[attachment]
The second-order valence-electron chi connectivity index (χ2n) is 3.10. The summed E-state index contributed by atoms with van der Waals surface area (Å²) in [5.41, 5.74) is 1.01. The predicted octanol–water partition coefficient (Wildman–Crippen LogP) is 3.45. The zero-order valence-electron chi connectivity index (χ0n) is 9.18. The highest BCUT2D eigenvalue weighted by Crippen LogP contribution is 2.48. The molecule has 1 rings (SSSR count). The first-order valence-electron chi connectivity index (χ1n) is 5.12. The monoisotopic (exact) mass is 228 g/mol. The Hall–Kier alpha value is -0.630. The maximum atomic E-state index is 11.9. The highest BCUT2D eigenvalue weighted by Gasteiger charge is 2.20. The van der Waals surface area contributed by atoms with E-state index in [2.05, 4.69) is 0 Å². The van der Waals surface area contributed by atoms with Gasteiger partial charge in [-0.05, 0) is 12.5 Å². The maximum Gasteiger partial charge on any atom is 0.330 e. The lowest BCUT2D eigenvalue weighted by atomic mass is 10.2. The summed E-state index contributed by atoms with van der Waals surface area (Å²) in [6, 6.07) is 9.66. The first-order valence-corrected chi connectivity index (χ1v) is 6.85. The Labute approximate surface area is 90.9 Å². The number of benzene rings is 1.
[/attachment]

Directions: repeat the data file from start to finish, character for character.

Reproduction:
The second-order valence-electron chi connectivity index (χ2n) is 3.10. The summed E-state index contributed by atoms with van der Waals surface area (Å²) in [5.41, 5.74) is 1.01. The predicted octanol–water partition coefficient (Wildman–Crippen LogP) is 3.45. The zero-order valence-electron chi connectivity index (χ0n) is 9.18. The highest BCUT2D eigenvalue weighted by Crippen LogP contribution is 2.48. The molecule has 1 rings (SSSR count). The first-order valence-electron chi connectivity index (χ1n) is 5.12. The monoisotopic (exact) mass is 228 g/mol. The Hall–Kier alpha value is -0.630. The maximum atomic E-state index is 11.9. The highest BCUT2D eigenvalue weighted by Gasteiger charge is 2.20. The van der Waals surface area contributed by atoms with E-state index in [2.05, 4.69) is 0 Å². The van der Waals surface area contributed by atoms with Gasteiger partial charge in [-0.05, 0) is 12.5 Å². The maximum Gasteiger partial charge on any atom is 0.330 e. The lowest BCUT2D eigenvalue weighted by atomic mass is 10.2. The summed E-state index contributed by atoms with van der Waals surface area (Å²) in [6, 6.07) is 9.66. The first-order valence-corrected chi connectivity index (χ1v) is 6.85. The Labute approximate surface area is 90.9 Å². The number of benzene rings is 1.